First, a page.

“How good it is for us when the Lord unsettles our lukewarm and superficial lives.”
- Pope Francis, tweeting as @Pontifex, 7 April 2014
Palm Sunday is the start of Holy Week. This is the day Jesus rode into Jerusalem on a humble donkey, a hero to the adoring crowds. His subsequent challenge to the authorities who were jealous of his popularity got him tortured to death in just five days. It is a day meant for this new People’s Pope, now with a full year under the simple skull cap (or yarmulke) he is usually wears in public in place of the pointy miter of authority. But this Holy Week is a special one, and not just for this pope’s anniversary.
One week after the Easter celebration of resurrection Popes John XXII and John Paul II will be canonized as saints, recognizing their work as reformers of the Church to be the hand of God himself. They make a formidable pair, one more liberal and the other more conservative. Together, along with Francis’ year of tumult, this event will probably mark the start of a major leap for reform and reinvigoration of the Church. This is a good day to question authority and the “superficial lives” that coast along in need of renewal, and Pope Francis appears to have a plan.
A short time ago, I asked my friends on facebook if they were optimistic about the economy. Scratch that – I insisted that the negative case for this slowly improving economy was bunk and got an eyeful of responses. Needless to say, my friends aren’t in the mood for Mr. Sunshine, as some of the commentators here have called me. Talk about fundamentals improving? Show them the money. Building a strong foundation for the next economy is nothing compared to a strong roof overhead and comfortable home inside.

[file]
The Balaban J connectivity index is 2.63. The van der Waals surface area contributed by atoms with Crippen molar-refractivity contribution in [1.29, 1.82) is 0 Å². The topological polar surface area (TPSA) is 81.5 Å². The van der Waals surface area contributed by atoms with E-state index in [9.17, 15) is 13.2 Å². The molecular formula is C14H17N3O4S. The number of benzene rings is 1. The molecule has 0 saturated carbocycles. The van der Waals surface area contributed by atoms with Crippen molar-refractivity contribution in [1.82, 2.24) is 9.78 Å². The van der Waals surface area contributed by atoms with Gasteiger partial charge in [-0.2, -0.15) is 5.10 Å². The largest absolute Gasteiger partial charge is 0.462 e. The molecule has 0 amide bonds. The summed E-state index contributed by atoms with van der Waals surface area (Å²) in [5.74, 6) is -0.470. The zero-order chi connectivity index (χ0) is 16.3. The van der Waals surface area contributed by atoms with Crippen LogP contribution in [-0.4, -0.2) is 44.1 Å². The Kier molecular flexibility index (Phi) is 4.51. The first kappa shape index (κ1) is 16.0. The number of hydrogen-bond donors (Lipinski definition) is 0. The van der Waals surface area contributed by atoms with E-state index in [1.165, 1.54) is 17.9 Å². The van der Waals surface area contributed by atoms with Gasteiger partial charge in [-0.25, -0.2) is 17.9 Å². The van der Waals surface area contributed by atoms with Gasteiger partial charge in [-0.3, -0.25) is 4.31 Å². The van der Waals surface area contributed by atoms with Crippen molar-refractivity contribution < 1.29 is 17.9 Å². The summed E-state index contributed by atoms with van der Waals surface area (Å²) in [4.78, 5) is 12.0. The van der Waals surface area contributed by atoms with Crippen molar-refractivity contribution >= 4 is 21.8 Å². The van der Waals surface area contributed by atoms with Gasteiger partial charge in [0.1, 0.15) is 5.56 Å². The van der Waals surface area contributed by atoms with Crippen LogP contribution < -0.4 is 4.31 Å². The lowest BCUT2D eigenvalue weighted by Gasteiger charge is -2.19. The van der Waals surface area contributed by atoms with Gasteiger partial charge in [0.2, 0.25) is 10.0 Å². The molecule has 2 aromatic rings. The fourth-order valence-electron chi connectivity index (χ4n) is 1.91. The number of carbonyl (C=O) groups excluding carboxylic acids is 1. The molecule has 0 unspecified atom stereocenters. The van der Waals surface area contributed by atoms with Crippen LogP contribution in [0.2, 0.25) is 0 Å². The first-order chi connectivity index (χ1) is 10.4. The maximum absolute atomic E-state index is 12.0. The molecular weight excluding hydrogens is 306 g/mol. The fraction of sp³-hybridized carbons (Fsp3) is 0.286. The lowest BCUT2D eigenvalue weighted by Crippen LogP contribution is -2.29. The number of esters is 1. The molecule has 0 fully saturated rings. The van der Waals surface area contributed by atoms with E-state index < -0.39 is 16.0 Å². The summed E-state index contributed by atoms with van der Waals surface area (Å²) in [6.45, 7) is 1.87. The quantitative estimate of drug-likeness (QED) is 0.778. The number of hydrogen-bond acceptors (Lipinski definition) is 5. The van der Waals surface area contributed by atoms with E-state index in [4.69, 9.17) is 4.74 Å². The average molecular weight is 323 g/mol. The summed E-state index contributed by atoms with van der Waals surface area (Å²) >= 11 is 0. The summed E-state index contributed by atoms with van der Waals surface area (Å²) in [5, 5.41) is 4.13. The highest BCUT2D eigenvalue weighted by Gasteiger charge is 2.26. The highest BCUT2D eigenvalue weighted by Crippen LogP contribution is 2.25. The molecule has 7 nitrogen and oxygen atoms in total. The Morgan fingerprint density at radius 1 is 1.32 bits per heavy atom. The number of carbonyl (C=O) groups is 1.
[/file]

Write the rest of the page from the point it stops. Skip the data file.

So it is time to make the case for optimism, which is to say why I feel that things are going to get better in 2014. Either I’m ahead of the curve or I’m just plain wrong – you get to pick. All I ask is that whichever you pick now you file away, with this piece, and evaluate the decision for keeps later. But this is the case for the economy finally picking up this year and developing strong momentum into 2015 and beyond – into 2017 when I still think good times will be had.
Since 2008, the Federal Reserve has more or less printed over $3.2 Trillion in three rounds of “Quantitative Easing”, now tapering off to zero. Many have speculated that this has to result in inflation for the simple reason that there are more US Dollars out there than ever before. That’s based on the most fundamental principle of any market, supply and demand –more of these things called “Dollars” around and the value has to drop, meaning it takes more of them to make a reasonable exchange with something real.
It hasn’t worked out that way. Inflation remains less than 2% per year as it has since the financial crisis that started in 2007. How on earth can that be?
The answer is that the number of US Dollars in the world is only one part of the equation. The “velocity of money”, or the number of times they turn over in the economy, is equally important. Data since 2007 shows what every freelancer and job seeker knows – it’s a tough world out there, and people are pretty slow to let go of the dough they have.